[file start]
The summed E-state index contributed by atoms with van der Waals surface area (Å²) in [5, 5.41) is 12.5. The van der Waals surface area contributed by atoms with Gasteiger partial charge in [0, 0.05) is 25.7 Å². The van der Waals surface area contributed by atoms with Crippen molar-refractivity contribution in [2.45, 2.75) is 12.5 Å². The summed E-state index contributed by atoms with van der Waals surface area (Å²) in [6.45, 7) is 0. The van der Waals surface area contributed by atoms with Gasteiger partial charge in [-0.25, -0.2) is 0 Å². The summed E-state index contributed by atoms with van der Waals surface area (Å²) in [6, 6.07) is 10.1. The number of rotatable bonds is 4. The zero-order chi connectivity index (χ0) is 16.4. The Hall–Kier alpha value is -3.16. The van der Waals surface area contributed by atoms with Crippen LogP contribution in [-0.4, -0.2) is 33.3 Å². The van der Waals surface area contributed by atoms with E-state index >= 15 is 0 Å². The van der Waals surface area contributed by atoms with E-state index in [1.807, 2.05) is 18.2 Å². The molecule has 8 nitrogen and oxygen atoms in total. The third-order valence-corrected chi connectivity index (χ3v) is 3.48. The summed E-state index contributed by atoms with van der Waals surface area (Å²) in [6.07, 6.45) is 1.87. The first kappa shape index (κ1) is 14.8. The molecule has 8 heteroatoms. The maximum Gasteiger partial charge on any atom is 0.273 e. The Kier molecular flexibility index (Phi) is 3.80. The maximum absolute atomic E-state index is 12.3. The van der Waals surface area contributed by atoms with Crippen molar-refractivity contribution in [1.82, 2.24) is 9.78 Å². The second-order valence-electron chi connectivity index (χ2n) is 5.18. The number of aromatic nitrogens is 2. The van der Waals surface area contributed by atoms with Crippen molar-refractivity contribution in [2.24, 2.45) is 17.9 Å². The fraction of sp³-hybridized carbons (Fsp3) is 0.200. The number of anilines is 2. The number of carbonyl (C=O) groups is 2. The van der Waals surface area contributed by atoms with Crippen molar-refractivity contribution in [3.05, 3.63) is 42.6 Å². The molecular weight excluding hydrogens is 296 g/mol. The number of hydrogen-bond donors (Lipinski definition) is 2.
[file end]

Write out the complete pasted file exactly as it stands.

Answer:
The summed E-state index contributed by atoms with van der Waals surface area (Å²) in [5, 5.41) is 12.5. The van der Waals surface area contributed by atoms with Gasteiger partial charge in [0, 0.05) is 25.7 Å². The van der Waals surface area contributed by atoms with Crippen molar-refractivity contribution in [2.45, 2.75) is 12.5 Å². The summed E-state index contributed by atoms with van der Waals surface area (Å²) in [6.45, 7) is 0. The van der Waals surface area contributed by atoms with Gasteiger partial charge in [-0.25, -0.2) is 0 Å². The summed E-state index contributed by atoms with van der Waals surface area (Å²) in [6, 6.07) is 10.1. The number of rotatable bonds is 4. The zero-order chi connectivity index (χ0) is 16.4. The Hall–Kier alpha value is -3.16. The van der Waals surface area contributed by atoms with Crippen LogP contribution in [-0.4, -0.2) is 33.3 Å². The van der Waals surface area contributed by atoms with E-state index >= 15 is 0 Å². The van der Waals surface area contributed by atoms with E-state index in [1.807, 2.05) is 18.2 Å². The molecule has 8 nitrogen and oxygen atoms in total. The third-order valence-corrected chi connectivity index (χ3v) is 3.48. The summed E-state index contributed by atoms with van der Waals surface area (Å²) in [6.07, 6.45) is 1.87. The first kappa shape index (κ1) is 14.8. The molecule has 8 heteroatoms. The maximum Gasteiger partial charge on any atom is 0.273 e. The Kier molecular flexibility index (Phi) is 3.80. The maximum absolute atomic E-state index is 12.3. The van der Waals surface area contributed by atoms with Crippen molar-refractivity contribution in [1.82, 2.24) is 9.78 Å². The second-order valence-electron chi connectivity index (χ2n) is 5.18. The number of aromatic nitrogens is 2. The van der Waals surface area contributed by atoms with Crippen molar-refractivity contribution in [2.24, 2.45) is 17.9 Å². The fraction of sp³-hybridized carbons (Fsp3) is 0.200. The number of anilines is 2. The number of carbonyl (C=O) groups is 2. The van der Waals surface area contributed by atoms with Crippen molar-refractivity contribution in [3.05, 3.63) is 42.6 Å². The molecular weight excluding hydrogens is 296 g/mol. The number of hydrogen-bond donors (Lipinski definition) is 2.